Cats are often considered very mysterious creatures, so it’s unsurprising that feline folklore and superstitions over the years have influenced the way people care for the health of their fur babies.
Unfortunately, there are several common cat health myths out there that can seriously mislead pet owners and prevent cats from getting the care they need to live long, healthy, and happy lives. So let’s set the record straight—here are four dangerous cat health myths that pet parents often believe:
Myth #1: Indoor cats don’t get sick
Far too often, pet owners assume that if a cat doesn’t go outside, it won’t encounter any illnesses or injury, but that’s simply not true. Indoor cats may not get as much exposure to things like fleas, ticks or mosquitos—all of which carry dangerous diseases—but have you ever heard of an outdoors-only mosquito? Not to mention, there are heaps of health issues like hypothyroidism, diabetes, and obesity that have nothing to do with whether your cat lives indoors or outdoors! Is your cat protected?
Learning to recognize the risks and how to identify signs of illness will enable you to take your cat to the veterinarian in time to treat potential health emergencies
Myth #2: Healthy cats don’t need routine veterinary care
Whether your cat lives indoors or outdoors, preventive care is the best form of defense against cat illness and injury—which is why routine veterinary care is absolutely necessary. While it’s true that cats seem to have a more independent attitude, they are by no means capable of regulating their own health.
Regular vet visits help you stay informed of risks, while also establishing a baseline for nutritional, dental and renal (heart) health among other things. Rather than simply waiting for an emergency, preventive care keeps your cat’s vaccinations and seasonal treatments on track to ensure the best quality of life possible for you and your beloved pet.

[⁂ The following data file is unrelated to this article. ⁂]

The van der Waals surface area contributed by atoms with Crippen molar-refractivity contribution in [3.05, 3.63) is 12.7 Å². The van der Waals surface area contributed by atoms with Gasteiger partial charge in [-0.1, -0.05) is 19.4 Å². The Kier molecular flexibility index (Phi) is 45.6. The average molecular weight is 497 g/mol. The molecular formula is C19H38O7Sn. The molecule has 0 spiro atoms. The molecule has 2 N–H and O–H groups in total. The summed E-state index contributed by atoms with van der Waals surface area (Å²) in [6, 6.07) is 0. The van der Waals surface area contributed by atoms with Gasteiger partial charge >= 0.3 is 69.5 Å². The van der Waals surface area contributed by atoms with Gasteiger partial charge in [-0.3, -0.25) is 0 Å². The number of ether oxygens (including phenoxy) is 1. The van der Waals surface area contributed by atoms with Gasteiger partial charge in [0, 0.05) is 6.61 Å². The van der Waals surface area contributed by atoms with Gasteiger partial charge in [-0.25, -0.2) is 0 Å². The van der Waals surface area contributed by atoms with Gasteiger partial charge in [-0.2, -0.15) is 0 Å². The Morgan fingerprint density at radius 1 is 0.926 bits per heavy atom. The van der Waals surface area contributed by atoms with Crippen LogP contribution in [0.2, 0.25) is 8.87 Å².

Myth #3: Cats don’t show signs of illness
Even the most devoted cat owners can fall prey to this myth, but it’s not an accurate belief to have when raising your cat. It’s not so much that cats hide their injuries and sickness, they just have different ways of expressing their pain than what we might expect from other pets, like dogs.
You know your cat better than anyone, so capitalize on the closeness of that relationship to look out for any changes in behavior that might be linked to health problems. The best way to prepare yourself as a responsible pet owner is to seek advice and recommendations that only a trained veterinary team can provide. To give your pet its ideal life, try to be proactive about its health, not just reactive in the face of an emergency.
Myth #4: Skipping routine checkups will save you money
If you’re worried that going to the veterinarian more often will be more expensive, don’t be—in the long run, preventive care can actually help you save heaps of money.
Many insect-borne diseases and digestive issues are entirely preventable—why not make use of the medical innovations available to you? After all, emergency care and treatments for chronic conditions are plenty more expensive than the odd consultation every year or so.
So there you have it—four cat health myths debunked. Here’s to staying informed and active in maintaining the health of your cat right meow and for many years to come.
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